California Democratic Rep. Jackie Speier said the abortion travel bill is necessary because the Supreme Court could also undo the constitutional right to travel it recognized under the Fifth Amendment.
“Interestingly enough, the right to travel, those words, are not in the Fifth Amendment,” Speier said. “So if we have an originalist court, we do have to pass this bill … because women should be able to travel. And right now we cannot even guarantee that to a woman who wants to get an abortion.”
The Supreme Court’s opinion in the Kent v. Dulles case in 1958 determined “the right to travel is a part of the ‘liberty’ of which a citizen cannot be deprived without due process of law under the Fifth Amendment.”
Florida Republican Rep. Kat Cammack argued Democrats’ concerns about state laws that may restrict travel and Democratic lawmakers’ questions about how exactly state governments would enforce those laws were absurd.
“The notion that women will somehow be stopped at checkpoints is insane,” Cammack said.
It’s unlikely either bill the House passed Friday will clear the evenly divided U.S. Senate, where at least 10 Republicans would need to vote to move past the legislative filibuster.
The travel bill, referred to as the Ensuring Access to Abortion Act of 2022, would prevent states, or people empowered by states’ laws, from interfering with abortion providers in legal states, people traveling to those states, or people helping people travel to access abortion.
The U.S. attorney general or anyone harmed by a violation of the travel bill would be allowed to bring a civil case in U.S. district court.
The Women’s Health Protection Act of 2022 would reinstate nationwide abortion access, permitting health care clinics in deeply red states that have banned or heavily restricted the procedure since the Supreme Court’s ruling.
The legislation would prevent federal and state governments from implementing restrictions that aren’t medically necessary.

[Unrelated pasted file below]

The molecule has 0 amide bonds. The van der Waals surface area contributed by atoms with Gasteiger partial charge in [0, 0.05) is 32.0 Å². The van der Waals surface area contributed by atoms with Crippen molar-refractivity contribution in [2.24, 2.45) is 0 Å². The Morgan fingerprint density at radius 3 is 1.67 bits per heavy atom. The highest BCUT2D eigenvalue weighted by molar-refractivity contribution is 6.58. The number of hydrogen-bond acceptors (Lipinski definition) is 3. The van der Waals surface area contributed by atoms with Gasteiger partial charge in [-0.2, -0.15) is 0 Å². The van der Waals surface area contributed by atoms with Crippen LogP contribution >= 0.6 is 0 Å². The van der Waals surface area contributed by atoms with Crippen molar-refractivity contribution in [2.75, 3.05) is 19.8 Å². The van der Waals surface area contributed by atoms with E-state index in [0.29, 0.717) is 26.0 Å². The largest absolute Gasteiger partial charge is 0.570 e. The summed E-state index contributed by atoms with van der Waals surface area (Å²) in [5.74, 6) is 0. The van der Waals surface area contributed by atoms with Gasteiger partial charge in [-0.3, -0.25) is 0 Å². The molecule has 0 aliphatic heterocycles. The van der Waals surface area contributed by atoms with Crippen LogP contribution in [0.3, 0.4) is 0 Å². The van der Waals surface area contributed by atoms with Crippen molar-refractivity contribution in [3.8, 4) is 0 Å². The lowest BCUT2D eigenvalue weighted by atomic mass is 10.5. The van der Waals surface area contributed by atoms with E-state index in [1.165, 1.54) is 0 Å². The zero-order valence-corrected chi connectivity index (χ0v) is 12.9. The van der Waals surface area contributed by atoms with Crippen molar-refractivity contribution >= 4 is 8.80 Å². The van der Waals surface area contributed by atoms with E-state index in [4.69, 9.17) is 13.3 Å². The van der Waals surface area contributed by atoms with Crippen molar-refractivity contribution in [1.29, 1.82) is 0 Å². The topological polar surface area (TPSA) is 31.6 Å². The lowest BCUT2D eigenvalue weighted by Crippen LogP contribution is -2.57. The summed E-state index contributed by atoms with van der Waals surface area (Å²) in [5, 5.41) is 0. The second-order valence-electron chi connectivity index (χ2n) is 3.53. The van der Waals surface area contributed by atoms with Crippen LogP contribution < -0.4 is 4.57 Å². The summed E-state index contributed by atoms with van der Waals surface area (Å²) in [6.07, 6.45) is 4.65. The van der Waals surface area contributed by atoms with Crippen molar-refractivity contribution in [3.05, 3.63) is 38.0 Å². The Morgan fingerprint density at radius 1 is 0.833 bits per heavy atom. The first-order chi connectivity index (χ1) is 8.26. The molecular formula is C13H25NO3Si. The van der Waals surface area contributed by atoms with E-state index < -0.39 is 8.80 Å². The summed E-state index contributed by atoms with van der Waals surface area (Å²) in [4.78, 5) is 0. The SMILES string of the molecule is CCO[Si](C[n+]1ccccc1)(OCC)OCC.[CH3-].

It would also prevent those governments from distributing medically inaccurate information about abortions, limiting telemedicine for abortions, restricting medication abortion and requiring patients to make medically unnecessary in-person visits.
Governments would be barred from restricting abortions ahead of viability, the threshold the Supreme Court set in the 1992 Planned Parenthood v. Casey case when the court also reaffirmed the nationwide, constitutional right to an abortion. Fetal viability, or the ability to survive outside the womb, usually occurs around 22 to 24 weeks into a pregnancy.
Governments couldn’t set restrictions on abortion after viability when “in the good-faith medical judgment of the treating health care provider, continuation of the pregnancy would pose a risk to the pregnant patient’s life or health.”
The House previously approved another version of the Women’s Health Protection Act on a 218 – 211 vote last September. The Senate tried to pass a similar bill, but was unable to get the votes needed to surmount the legislative filibuster following a 49 – 51 procedural vote in May.
Both bills would have protected abortion access throughout the country.
Contraception vote next
The U.S. House votes Friday weren’t the last stemming from the Supreme Court’s decision on abortion.
The chamber is slated to vote next week on a bill that would ensure access to contraception nationwide, in response to concerns the conservative justices may undo other constitutional rights based in the 14th Amendment’s due process clause.
Associate Justice Clarence Thomas wrote in his opinion for the abortion case, Dobbs v. Jackson Women’s Health Organization, that the Supreme Court should reconsider three prior cases that were based on the same legal logic as the constitutional right to an abortion.
Those three separate rulings recognized a constitutional right to determine if and how to use contraception, prevented government interference in consensual adult private sexual relationships and legalized same-sex marriage.
Hoyer said Friday when announcing the vote next week on contraceptive access that “American women deserve to be able to make decisions about their own bodies and their own lives, including whether to become pregnant and have children.”
“That is a basic human right that House Democrats will defend with all our strength,” Hoyer continued.